If I was a flower growing wild and free
All I'd want is you to be my sweet honey bee.
And if I was a tree growing tall and green
All I'd want is you to shade me and be my leaves.

-- From All I Want Is You by Barry Louis Polisar

Advanced Micro Devices (NYSE:AMD) just released an impressive array of new chips, tuned to a variety of special needs. Will they be enough to overcome Intel's (NASDAQ:INTC) high-performing Nehalem processors?

The new Opteron EE product line -- EE stands for "Extremely Efficient" -- caters to tightly packed data center environments where low power draws matter more than straight-up high performance. The EE series will run as fast as a standard Opteron chip, but within a 40-watt power envelope. The previously most efficient Opteron would draw up to 55 watts of power while doing the same work, and a standard model needs up to 75 watts.

These hefty processor-level improvements translate to about 13% lower power for a whole, power-optimized system. That makes the product very attractive to cloud computing shops and other dense environments. Sometimes, more processors per square foot of data center and per megawatt-hour of electric power feeds yield better returns on investment than higher performers with heavy power needs.

The EE won't beat Nehalem in most head-to-head benchmarks, but as you can see, that's not the point. Give Intel the single-processor absolute performance crown for a while -- and focus on taking market share in the massive-multiprocessor arena. I expect to see blade servers built around these chips by Hewlett Packard (NYSE:HPQ), IBM (NYSE:IBM), and Sun Microsystems (NASDAQ:JAVA) -- or Oracle (NASDAQ:ORCL), as that company might be known in the near future.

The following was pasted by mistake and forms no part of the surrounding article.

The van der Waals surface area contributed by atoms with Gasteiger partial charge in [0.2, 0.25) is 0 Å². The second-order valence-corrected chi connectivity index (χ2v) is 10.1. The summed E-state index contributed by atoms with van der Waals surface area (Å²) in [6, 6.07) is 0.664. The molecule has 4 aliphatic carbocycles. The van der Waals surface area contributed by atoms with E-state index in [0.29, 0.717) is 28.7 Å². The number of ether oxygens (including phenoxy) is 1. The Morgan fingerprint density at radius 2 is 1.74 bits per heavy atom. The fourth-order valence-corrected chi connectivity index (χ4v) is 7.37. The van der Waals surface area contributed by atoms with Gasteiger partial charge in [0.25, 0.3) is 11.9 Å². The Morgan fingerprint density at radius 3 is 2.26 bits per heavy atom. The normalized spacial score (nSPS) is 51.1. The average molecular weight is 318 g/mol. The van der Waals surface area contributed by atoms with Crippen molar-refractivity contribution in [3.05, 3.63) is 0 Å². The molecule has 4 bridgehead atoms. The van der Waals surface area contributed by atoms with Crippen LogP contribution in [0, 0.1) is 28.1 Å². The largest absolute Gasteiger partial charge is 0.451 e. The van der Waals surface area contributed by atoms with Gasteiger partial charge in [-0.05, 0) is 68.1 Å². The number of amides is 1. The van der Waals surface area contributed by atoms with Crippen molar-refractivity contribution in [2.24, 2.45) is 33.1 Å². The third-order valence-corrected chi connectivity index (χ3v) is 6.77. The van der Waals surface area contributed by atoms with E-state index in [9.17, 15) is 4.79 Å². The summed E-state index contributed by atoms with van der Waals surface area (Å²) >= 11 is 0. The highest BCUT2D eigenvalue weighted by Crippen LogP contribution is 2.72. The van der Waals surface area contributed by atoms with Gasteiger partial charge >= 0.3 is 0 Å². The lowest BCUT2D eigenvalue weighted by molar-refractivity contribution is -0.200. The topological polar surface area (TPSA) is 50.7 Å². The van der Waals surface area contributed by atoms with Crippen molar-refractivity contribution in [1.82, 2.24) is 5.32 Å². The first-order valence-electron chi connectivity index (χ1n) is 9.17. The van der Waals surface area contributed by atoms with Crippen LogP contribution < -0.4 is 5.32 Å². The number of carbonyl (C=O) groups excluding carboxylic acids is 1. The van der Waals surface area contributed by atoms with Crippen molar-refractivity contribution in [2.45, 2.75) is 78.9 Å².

Perhaps the best feature of the Opteron EE is that it should be a full-featured drop-in replacement for any other Opteron chip. These puppies are sorted out from the rest as part of the manufacturing and testing process -- some chips can run at higher clock speeds, while others draw less power at a certain speed. This lineup is the byproduct of high-quality manufacturing.

No word on the street price yet, but the not-quite-as-impressive Opteron HE product line sells for nearly twice the price of a non-HE chip at the same speed. I'd call this a high-margin return on a relatively low-cost investment, and there's a clearly defined market for these low-power chips.

If I were an IT director with densely packed server racks, I'd want a few of these beauties -- even if I were also buying Nehalem servers for my high-performance needs. AMD is back in the data center game for real. Now, let's see if it can parlay that into stronger margins and actual profits. Stranger things have happened.

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Fool contributor Anders Bylund owns shares in AMD, but he holds no other position in any of the companies discussed here. You can check out Anders' holdings or a concise bio if you like, and The Motley Fool is investors writing for investors.